Capitol Hill on Tuesday was home to a rare sight: House Republicans preparing a bill they say will strengthen the authority of the Environmental Protection Agency.
But a coalition of public health experts, environmentalists, and state officials argue that the bill, called the Chemicals in Commerce Act, is a Trojan horse that would kneecap state rules on toxic chemicals across the country without giving the Environmental Protection Agency any authority to pick up the slack. Opponents of the Chemicals in Commerce Act warn that the bill would weaken oversight of fracking fluids in particular, as these are almost exclusively regulated by state agencies.
The bill, which is still a draft, is outwardly aimed at fixing the shortcomings of the Toxic Substances Control Act of 1976. In theory, TSCA gives the EPA the power to regulate any new chemical going on the market, from industrial flame-retardants to the plastic in child booster seats. But in practice, TSCA sets the bar for limiting chemicals so high that the EPA cannot even enforce a restriction it issued for asbestos—a substance so toxic it has its own disease named after it.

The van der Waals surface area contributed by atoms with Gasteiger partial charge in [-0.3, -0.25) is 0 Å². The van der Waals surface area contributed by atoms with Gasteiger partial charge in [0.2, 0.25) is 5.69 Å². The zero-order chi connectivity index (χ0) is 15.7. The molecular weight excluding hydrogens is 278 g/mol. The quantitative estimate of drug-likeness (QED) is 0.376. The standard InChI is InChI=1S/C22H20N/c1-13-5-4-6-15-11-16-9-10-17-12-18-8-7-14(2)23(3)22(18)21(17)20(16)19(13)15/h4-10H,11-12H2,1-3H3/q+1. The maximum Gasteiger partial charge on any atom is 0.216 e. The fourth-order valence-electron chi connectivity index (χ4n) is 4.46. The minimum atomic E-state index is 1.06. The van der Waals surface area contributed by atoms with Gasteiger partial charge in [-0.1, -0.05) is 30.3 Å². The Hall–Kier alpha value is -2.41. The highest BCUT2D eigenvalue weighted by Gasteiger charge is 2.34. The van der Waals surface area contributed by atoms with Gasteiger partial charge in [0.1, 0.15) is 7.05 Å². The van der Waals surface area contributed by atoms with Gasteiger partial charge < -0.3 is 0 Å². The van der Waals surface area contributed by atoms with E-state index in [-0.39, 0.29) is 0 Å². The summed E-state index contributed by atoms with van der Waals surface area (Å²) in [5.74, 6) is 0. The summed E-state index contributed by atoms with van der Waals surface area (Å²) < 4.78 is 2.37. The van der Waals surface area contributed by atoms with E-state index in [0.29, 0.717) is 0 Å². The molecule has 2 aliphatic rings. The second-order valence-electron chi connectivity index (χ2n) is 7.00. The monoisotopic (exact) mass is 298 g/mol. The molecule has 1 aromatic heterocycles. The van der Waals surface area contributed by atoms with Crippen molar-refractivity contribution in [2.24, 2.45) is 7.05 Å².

Almost all the most critical regulation of toxic chemicals, as a result, takes place at the state level. But the Chemicals in Commerce Act would prohibit states from enforcing those laws if the EPA has already taken action on the chemical in question—either by allowing the chemicals onto the market or by regulating them through TSCA.